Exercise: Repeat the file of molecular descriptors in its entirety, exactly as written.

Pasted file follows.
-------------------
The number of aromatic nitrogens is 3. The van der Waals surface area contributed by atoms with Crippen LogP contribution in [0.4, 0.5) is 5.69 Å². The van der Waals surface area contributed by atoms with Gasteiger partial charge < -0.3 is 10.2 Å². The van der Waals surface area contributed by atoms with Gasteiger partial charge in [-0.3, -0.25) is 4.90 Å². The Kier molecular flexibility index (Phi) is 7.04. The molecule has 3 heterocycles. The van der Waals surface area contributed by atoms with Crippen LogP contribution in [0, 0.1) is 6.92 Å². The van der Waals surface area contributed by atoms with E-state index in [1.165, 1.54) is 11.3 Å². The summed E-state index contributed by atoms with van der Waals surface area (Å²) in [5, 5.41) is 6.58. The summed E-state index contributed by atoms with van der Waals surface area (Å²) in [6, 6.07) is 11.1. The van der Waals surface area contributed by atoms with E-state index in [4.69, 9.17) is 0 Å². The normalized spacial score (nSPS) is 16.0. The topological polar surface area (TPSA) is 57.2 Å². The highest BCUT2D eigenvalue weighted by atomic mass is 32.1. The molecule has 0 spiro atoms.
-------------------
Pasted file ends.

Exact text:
The number of aromatic nitrogens is 3. The van der Waals surface area contributed by atoms with Crippen LogP contribution in [0.4, 0.5) is 5.69 Å². The van der Waals surface area contributed by atoms with Gasteiger partial charge < -0.3 is 10.2 Å². The van der Waals surface area contributed by atoms with Gasteiger partial charge in [-0.3, -0.25) is 4.90 Å². The Kier molecular flexibility index (Phi) is 7.04. The molecule has 3 heterocycles. The van der Waals surface area contributed by atoms with Crippen LogP contribution in [0, 0.1) is 6.92 Å². The van der Waals surface area contributed by atoms with E-state index in [1.165, 1.54) is 11.3 Å². The summed E-state index contributed by atoms with van der Waals surface area (Å²) in [5, 5.41) is 6.58. The summed E-state index contributed by atoms with van der Waals surface area (Å²) in [6, 6.07) is 11.1. The van der Waals surface area contributed by atoms with E-state index in [4.69, 9.17) is 0 Å². The normalized spacial score (nSPS) is 16.0. The topological polar surface area (TPSA) is 57.2 Å². The highest BCUT2D eigenvalue weighted by atomic mass is 32.1. The molecule has 0 spiro atoms.